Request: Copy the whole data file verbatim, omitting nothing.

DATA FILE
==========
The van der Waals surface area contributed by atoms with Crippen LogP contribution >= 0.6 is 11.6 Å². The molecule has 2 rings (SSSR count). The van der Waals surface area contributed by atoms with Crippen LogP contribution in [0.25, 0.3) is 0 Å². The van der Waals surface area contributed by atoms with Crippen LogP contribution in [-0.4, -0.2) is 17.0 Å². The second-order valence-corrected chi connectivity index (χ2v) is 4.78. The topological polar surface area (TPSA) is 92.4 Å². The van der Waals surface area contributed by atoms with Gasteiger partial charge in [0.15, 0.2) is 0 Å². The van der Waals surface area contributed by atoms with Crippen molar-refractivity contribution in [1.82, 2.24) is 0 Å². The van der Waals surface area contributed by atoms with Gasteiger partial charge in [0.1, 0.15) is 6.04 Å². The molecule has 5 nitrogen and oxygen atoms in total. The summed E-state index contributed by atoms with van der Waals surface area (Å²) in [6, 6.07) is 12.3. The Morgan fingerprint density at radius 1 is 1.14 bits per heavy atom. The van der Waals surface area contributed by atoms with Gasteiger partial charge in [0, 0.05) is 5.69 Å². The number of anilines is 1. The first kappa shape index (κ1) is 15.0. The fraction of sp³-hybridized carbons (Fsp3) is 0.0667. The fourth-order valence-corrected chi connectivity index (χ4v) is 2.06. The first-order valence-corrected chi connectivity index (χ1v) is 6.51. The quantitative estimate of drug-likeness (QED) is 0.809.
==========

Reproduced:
The van der Waals surface area contributed by atoms with Crippen LogP contribution >= 0.6 is 11.6 Å². The molecule has 2 rings (SSSR count). The van der Waals surface area contributed by atoms with Crippen LogP contribution in [0.25, 0.3) is 0 Å². The van der Waals surface area contributed by atoms with Crippen LogP contribution in [-0.4, -0.2) is 17.0 Å². The second-order valence-corrected chi connectivity index (χ2v) is 4.78. The topological polar surface area (TPSA) is 92.4 Å². The van der Waals surface area contributed by atoms with Gasteiger partial charge in [0.15, 0.2) is 0 Å². The van der Waals surface area contributed by atoms with Crippen molar-refractivity contribution in [1.82, 2.24) is 0 Å². The van der Waals surface area contributed by atoms with Gasteiger partial charge in [0.1, 0.15) is 6.04 Å². The molecule has 5 nitrogen and oxygen atoms in total. The summed E-state index contributed by atoms with van der Waals surface area (Å²) in [6, 6.07) is 12.3. The Morgan fingerprint density at radius 1 is 1.14 bits per heavy atom. The van der Waals surface area contributed by atoms with Gasteiger partial charge in [0, 0.05) is 5.69 Å². The number of anilines is 1. The first kappa shape index (κ1) is 15.0. The fraction of sp³-hybridized carbons (Fsp3) is 0.0667. The fourth-order valence-corrected chi connectivity index (χ4v) is 2.06. The first-order valence-corrected chi connectivity index (χ1v) is 6.51. The quantitative estimate of drug-likeness (QED) is 0.809.